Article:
Israel and the Swiss Banks

Published April 30, 2004, issue of April 30, 2004.
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With Israel facing unprecedented diplomatic isolation, and with antisemitic rhetoric and imagery surging to dangerous levels around the world, Jerusalem could not have picked a worse time to pick a fight with a Brooklyn federal court over its share of the $1.25 billion settlement between Holocaust survivors and Swiss banks.

The Swiss bank restitution fund has been a subject of embarrassing brawls ever since it was set up in the 1998 class action settlement between Holocaust victims and the banks they say looted their accounts. While most of the money was reserved for individual bank depositors who were denied access to their accounts after the war, a small share was set aside to assist needy Holocaust survivors around the world. Ever since, survivor advocates and their lawyers have been squabbling over who should get how much of the cash, to the delight of Holocaust-deniers and Jew-haters everywhere.

It was into this mire that Israel jumped headfirst last week with a sharply-worded memorandum to U.S. District Judge Edward Korman, demanding that Israel receive nearly half of any funds left over after the legal claims have been satisfied. The stated logic is largely that Israel is, by its own calculations, home to nearly half of all living Holocaust survivors, and the money should go where the people are. The memo also claims that Israel’s social service network is under huge pressure, and that the needs are greater than is commonly known.

As it happens, Korman decided early on to give priority to destitute survivors in the former Soviet Union, where economic collapse, compounded by years of isolation and neglect, have led to horrendous conditions. Fully three-fourths of the available funds have gone to provide emergency food and medicine to aging survivors in and around Ukraine. Much smaller sums have gone to meet survivor needs in the United States, Israel and other places where the court ruled that existing social safety nets obviated the worst need. Repeated appeals to distribute funds on the basis of population — in effect, to give a larger share in places where more survivors live, regardless of need — have been firmly rejected.

The debate is heating up again now because it’s becoming clear that some of the money reserved for the original bank-account owners will never be claimed. Indeed, of the $800 million set aside for depositors, only $155 million has been returned to date. Under pressure to give out the rest while survivors are still alive, Judge Korman agreed to accept new proposals last winter. The court’s special master, Judah Gribetz, recommended recently that the court stick largely to its earlier formula and direct most available funds to the former Soviet Union, where the human needs remain desperate. Korman agreed to hear opposing arguments at a public hearing this week.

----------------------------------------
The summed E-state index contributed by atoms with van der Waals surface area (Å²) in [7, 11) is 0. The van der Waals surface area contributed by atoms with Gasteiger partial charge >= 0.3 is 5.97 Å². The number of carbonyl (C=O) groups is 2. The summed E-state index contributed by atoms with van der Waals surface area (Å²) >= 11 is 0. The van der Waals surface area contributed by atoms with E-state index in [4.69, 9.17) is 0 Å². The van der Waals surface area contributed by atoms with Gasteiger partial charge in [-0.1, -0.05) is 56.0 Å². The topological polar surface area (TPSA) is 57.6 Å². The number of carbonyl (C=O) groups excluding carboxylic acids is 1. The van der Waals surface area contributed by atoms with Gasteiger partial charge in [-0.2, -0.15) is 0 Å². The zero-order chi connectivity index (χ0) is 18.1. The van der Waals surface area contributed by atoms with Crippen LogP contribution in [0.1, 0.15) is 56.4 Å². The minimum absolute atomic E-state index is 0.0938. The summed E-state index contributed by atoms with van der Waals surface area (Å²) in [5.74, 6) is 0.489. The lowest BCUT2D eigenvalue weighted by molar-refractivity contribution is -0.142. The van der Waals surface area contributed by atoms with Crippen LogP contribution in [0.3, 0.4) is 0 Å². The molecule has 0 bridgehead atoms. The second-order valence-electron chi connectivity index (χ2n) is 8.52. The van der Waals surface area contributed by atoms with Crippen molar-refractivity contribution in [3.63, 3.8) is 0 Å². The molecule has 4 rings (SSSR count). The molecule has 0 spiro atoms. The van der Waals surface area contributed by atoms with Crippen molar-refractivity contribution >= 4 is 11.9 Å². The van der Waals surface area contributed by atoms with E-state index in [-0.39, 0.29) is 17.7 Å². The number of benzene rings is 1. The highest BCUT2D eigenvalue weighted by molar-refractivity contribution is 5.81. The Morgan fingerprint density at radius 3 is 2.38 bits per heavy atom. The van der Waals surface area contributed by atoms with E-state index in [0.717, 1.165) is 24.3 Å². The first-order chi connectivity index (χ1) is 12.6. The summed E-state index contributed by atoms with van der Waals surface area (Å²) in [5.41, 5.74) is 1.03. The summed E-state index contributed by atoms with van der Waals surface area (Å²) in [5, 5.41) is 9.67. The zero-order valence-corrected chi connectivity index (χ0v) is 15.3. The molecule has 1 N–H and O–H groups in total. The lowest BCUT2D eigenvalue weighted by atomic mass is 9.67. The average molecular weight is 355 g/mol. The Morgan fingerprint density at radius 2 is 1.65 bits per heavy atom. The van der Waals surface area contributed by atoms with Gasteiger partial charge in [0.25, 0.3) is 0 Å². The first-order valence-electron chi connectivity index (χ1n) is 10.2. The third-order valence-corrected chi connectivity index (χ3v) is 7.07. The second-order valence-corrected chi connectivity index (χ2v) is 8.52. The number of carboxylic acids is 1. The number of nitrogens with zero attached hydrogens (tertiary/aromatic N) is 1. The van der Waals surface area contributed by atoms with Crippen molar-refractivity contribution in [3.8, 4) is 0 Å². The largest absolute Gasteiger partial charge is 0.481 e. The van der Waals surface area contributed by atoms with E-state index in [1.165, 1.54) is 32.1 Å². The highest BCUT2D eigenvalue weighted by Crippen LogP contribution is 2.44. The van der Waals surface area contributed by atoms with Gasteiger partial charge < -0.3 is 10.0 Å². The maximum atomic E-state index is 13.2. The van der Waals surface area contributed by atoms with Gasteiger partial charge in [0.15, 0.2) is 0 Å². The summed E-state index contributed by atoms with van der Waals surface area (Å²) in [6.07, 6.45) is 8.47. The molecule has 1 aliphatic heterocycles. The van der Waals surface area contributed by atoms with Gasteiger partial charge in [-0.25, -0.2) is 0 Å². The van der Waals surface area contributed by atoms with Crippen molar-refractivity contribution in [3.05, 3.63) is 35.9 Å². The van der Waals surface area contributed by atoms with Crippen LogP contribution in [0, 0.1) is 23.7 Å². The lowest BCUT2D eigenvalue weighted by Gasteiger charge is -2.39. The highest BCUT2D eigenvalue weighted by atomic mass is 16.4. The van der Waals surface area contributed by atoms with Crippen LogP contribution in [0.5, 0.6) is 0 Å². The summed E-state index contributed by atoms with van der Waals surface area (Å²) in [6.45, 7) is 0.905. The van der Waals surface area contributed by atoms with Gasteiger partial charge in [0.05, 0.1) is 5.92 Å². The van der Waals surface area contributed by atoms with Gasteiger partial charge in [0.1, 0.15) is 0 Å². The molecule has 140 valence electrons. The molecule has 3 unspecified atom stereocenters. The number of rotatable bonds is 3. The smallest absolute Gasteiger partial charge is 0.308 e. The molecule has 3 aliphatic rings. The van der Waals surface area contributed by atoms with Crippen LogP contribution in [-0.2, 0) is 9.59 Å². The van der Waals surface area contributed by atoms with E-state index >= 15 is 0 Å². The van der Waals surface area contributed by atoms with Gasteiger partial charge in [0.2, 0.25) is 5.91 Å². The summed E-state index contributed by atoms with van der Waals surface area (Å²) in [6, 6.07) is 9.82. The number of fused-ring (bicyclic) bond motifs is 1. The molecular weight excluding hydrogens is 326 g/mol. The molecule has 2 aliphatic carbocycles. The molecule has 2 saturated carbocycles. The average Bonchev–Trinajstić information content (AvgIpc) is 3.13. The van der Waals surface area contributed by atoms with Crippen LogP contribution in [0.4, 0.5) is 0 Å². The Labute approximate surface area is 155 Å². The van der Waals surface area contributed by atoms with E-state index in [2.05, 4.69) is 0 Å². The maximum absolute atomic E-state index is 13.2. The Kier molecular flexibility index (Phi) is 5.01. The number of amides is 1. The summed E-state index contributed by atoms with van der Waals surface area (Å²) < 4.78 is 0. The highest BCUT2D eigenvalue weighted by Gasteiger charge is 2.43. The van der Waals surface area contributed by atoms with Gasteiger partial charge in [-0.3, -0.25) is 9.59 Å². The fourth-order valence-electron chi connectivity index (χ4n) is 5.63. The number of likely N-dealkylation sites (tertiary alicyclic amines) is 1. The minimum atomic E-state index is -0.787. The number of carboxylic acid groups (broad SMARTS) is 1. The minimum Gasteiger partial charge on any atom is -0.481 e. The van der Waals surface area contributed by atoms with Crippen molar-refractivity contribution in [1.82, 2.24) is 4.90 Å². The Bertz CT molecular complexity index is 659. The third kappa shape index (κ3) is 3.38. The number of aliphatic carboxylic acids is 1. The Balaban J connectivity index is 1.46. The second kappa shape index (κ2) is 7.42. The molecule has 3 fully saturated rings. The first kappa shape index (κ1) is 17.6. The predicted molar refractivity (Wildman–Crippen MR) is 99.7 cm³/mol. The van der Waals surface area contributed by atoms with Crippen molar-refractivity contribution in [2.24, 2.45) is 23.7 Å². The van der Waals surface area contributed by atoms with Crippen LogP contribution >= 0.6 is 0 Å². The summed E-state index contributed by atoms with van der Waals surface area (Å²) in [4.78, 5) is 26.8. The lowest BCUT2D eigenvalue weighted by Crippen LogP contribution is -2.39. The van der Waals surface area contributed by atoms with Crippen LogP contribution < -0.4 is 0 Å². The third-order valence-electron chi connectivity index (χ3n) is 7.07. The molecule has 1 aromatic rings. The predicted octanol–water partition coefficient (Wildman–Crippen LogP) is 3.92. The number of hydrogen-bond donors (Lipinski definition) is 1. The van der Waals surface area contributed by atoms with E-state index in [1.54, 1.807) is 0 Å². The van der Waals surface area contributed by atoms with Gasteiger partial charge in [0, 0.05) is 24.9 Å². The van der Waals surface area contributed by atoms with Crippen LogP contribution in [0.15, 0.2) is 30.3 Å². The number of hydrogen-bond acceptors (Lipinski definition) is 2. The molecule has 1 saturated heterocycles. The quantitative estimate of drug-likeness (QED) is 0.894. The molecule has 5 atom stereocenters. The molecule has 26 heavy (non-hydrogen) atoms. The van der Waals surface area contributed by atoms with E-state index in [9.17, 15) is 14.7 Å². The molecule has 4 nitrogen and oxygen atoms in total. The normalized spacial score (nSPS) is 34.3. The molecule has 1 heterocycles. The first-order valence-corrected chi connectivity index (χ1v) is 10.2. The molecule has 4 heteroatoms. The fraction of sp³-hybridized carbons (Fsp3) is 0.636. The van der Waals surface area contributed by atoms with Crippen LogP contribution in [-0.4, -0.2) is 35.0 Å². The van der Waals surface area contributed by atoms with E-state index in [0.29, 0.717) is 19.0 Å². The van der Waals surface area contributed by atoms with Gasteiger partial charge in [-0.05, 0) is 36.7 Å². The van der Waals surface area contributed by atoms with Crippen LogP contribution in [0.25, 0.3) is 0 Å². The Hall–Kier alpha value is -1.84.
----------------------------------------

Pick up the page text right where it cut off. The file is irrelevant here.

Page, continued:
It is true, as Israel argues, that a significant number of the destitute survivors in the former Soviet Union have relocated to Israel in recent years, increasing Israel’s burden. That’s why Gribetz increased Israel’s share of future humanitarian funds from 14% to 20% in his latest round of recommendations.

But many other Israeli arguments are specious. The crisis in social welfare is largely a result of government cuts driven by a neoliberal, Thatcherite economics. It’s true that Israel must cope with a huge defense burden and declining international investment. It’s also true that Israel has managed over the past two decades to work its way from first to last among industrialized nations in income equality. It’s not clear that this is the sort of hardship for which the Swiss humanitarian funds were intended.

As for the undercount of its survivor population, that’s questionable at best. Israel’s numbers are based in part on a recent study that counts as Nazi victims persons who lived during World War II in countries like Egypt and Iraq where the local populace sympathized with Hitler. With all due respect, that’s not what is meant by Holocaust victims.

Israel has legitimate burdens and fears, and it is entitled to turn to friends and allies abroad for assistance. But the tone and content of its latest appeal to the U.S. district court in Brooklyn carry an unfortunate odor of opportunism. It looks as though Israel sees those looted Holocaust-era bank accounts as an available pool of money to close its budget gap, and it wants that money. That’s the last thing the world needs to hear right now.

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